« Last Edit: July 27, 2023, 09:50:00 pm by DavidAlfa »
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Online TimFox

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Re: C0G caps have no significant capacitance change with voltage?
« Reply #31 on: July 27, 2023, 09:54:03 pm »
Mouser has 100 nF 100 V C0G capacitors in 1210 and 1206 packages, along with higher voltage (larger package) and lower voltages.
 

Online Nominal Animal

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Re: C0G caps have no significant capacitance change with voltage?
« Reply #32 on: July 27, 2023, 09:54:27 pm »
Well, Murata GRM3195C1H104JA05D is a 50V 100nF ±5% C0G in 1206 that costs 0.167€ per cap in lots of ten at Mouser, with plenty in stock as of 2023-07-28.  Murata says its capacitance varies by less than 0.3% = 0.3nF between 25°C and 100°C, with operating range -55°C to 125°C, and that its capacitance change with respect to bias DC voltage is neglible (Murata product details page).

Note that NP0 is a military specification for the same material as C0G commercial specification.
Not exactly: NP0 and C0G encode the same capacitance temperature coefficient α using different notations.  The US military prefers the former, but the latter is what US industry came up with (specifically, Electronics Industries Alliance standard EIA-RS-198).

For example:
 P100 = M7G (α = 100±30 ppm/K)
 NP0 = C0G (α = 0±30 ppm/K)
 N750 = U2J (α = -750±120 ppm/K)

EIA uses a weird encoding of letters and numbers, whereas the non-EIA name is simply Nppm, NP0, or Pppm for ppm ppm/K, with tolerance ±30 ppm/K for |ppm| ≤ 100, ±60 ppm/K for 100 ≤ |ppm| ≤ 500, ±120 ppm/K for 500 ≤ |ppm| < 1000, and ±250 ppm/K for |ppm| ≥ 1000 (if I've understood the naming correctly).  Very straightforward and easy to remember.

Neither of these namings consider anything other than the temperature dependence of the capacitance.
« Last Edit: July 27, 2023, 09:56:55 pm by Nominal Animal »
 

Online TimFox

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Re: C0G caps have no significant capacitance change with voltage?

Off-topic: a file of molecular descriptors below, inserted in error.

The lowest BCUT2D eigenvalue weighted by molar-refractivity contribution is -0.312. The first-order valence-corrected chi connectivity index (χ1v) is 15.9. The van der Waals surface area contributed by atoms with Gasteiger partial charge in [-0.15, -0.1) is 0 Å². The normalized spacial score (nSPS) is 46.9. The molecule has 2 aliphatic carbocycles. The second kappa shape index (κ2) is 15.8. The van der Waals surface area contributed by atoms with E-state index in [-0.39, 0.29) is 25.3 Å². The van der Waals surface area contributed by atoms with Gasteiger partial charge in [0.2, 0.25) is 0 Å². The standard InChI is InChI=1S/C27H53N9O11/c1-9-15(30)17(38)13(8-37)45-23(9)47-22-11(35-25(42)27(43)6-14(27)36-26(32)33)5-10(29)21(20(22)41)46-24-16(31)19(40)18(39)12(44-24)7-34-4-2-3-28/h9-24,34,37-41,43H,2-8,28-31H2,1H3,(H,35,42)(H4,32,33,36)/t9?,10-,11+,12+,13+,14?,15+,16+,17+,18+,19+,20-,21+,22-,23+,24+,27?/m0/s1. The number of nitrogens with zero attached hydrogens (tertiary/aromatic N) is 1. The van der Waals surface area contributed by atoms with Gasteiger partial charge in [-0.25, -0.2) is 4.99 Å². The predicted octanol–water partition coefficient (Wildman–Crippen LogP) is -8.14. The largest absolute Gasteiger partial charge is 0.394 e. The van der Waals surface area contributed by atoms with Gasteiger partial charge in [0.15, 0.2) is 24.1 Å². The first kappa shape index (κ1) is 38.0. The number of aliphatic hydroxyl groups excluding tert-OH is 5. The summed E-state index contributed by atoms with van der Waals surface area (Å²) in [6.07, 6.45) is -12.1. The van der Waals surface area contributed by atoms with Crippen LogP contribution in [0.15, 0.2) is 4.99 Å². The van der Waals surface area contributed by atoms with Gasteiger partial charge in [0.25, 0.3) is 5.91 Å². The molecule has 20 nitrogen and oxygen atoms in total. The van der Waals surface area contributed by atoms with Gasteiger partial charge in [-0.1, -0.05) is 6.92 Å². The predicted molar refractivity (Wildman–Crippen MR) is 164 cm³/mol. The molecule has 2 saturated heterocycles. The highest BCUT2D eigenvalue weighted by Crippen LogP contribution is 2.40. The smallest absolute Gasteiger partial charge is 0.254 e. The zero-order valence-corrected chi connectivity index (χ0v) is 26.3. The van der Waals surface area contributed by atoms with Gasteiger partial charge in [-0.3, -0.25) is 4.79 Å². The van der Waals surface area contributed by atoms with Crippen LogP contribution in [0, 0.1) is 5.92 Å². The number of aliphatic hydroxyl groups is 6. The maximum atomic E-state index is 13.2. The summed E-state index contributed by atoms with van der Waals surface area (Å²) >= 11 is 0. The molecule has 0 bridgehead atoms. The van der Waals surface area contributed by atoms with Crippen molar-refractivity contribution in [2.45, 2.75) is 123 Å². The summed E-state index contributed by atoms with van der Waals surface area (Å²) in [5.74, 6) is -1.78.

« Reply #33 on: July 27, 2023, 09:59:41 pm »
That is what I wrote about NP0 and C0G.  EIA is a commercial spec.
In the military notation, there are also controlled temperature co-efficient dielectrics such as N750 (-750 ppm/K), which are sometimes seen in non-temperature contexts due to their higher dielectric constant.
 

Offline T3sl4co1l

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Re: C0G caps have no significant capacitance change with voltage?
« Reply #34 on: July 28, 2023, 12:01:56 am »
I mean, they're 10-20x more expensive than X7Rs, unless for very specific RF uses, why use them?
For decoupling, value is not critical, use a value large enough that will be good enough at any degrade level.
Of course in any tuned LC/ RC circuit stability is a must, to me it seems like almost the only scenario to justify using C0Gs.
Though I'm only at the average level and might learn something  :)

I would say the bigger issue for decoupling is their losses are so goddamned low (Q > 3000 is not unheard of).  You put two in parallel, side by side, and they oscillate together.  Even larger values like 10nF (1206).  An effective PDN using just them, requires resistors EVERYWHERE to keep the Q down!

They have many redeeming qualities.  They're about as ideal a capacitor as you can find.  They're small and dense.  They have the energy density of electrolytics, when higher voltages are considered (>200V or so).  The main downsides are the low loss (when you sometimes want high!), the small values (particularly at low voltages), and the high cost.  And, the brittleness when applicable (but that's true of ceramics in general).